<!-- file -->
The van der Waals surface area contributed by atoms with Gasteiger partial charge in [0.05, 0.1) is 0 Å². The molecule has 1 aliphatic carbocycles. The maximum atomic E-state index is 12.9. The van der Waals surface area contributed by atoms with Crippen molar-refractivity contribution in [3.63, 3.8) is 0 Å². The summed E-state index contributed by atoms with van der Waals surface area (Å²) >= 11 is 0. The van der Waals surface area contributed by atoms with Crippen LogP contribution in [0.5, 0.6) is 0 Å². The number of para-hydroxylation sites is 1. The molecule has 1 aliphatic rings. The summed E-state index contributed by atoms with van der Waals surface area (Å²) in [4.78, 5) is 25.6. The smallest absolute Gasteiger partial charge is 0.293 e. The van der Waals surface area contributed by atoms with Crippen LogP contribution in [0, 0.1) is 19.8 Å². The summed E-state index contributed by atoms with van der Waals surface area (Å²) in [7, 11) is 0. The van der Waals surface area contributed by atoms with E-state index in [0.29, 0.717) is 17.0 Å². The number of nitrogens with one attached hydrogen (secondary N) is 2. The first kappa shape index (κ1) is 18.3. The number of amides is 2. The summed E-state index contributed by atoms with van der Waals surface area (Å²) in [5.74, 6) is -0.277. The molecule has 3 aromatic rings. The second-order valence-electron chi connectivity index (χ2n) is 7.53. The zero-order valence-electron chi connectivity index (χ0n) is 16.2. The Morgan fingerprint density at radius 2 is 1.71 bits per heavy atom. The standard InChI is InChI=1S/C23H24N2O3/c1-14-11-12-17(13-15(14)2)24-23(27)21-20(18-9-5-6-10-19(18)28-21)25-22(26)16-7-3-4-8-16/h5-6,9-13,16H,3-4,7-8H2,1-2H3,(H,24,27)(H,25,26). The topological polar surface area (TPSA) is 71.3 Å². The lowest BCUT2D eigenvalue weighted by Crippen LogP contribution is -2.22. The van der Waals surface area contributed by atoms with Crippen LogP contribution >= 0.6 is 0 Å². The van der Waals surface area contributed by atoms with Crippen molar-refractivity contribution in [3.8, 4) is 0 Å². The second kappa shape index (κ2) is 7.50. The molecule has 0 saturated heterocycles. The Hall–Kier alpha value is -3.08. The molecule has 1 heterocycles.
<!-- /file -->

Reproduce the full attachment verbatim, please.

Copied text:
The van der Waals surface area contributed by atoms with Gasteiger partial charge in [0.05, 0.1) is 0 Å². The molecule has 1 aliphatic carbocycles. The maximum atomic E-state index is 12.9. The van der Waals surface area contributed by atoms with Crippen molar-refractivity contribution in [3.63, 3.8) is 0 Å². The summed E-state index contributed by atoms with van der Waals surface area (Å²) >= 11 is 0. The van der Waals surface area contributed by atoms with Crippen LogP contribution in [0.5, 0.6) is 0 Å². The number of para-hydroxylation sites is 1. The molecule has 1 aliphatic rings. The summed E-state index contributed by atoms with van der Waals surface area (Å²) in [4.78, 5) is 25.6. The smallest absolute Gasteiger partial charge is 0.293 e. The van der Waals surface area contributed by atoms with Crippen LogP contribution in [0, 0.1) is 19.8 Å². The summed E-state index contributed by atoms with van der Waals surface area (Å²) in [7, 11) is 0. The van der Waals surface area contributed by atoms with E-state index in [0.29, 0.717) is 17.0 Å². The number of nitrogens with one attached hydrogen (secondary N) is 2. The first kappa shape index (κ1) is 18.3. The number of amides is 2. The summed E-state index contributed by atoms with van der Waals surface area (Å²) in [5.74, 6) is -0.277. The molecule has 3 aromatic rings. The second-order valence-electron chi connectivity index (χ2n) is 7.53. The zero-order valence-electron chi connectivity index (χ0n) is 16.2. The Morgan fingerprint density at radius 2 is 1.71 bits per heavy atom. The standard InChI is InChI=1S/C23H24N2O3/c1-14-11-12-17(13-15(14)2)24-23(27)21-20(18-9-5-6-10-19(18)28-21)25-22(26)16-7-3-4-8-16/h5-6,9-13,16H,3-4,7-8H2,1-2H3,(H,24,27)(H,25,26). The topological polar surface area (TPSA) is 71.3 Å². The lowest BCUT2D eigenvalue weighted by Crippen LogP contribution is -2.22. The van der Waals surface area contributed by atoms with Crippen LogP contribution >= 0.6 is 0 Å². The van der Waals surface area contributed by atoms with Crippen molar-refractivity contribution in [3.8, 4) is 0 Å². The second kappa shape index (κ2) is 7.50. The molecule has 0 saturated heterocycles. The Hall–Kier alpha value is -3.08. The molecule has 1 heterocycles.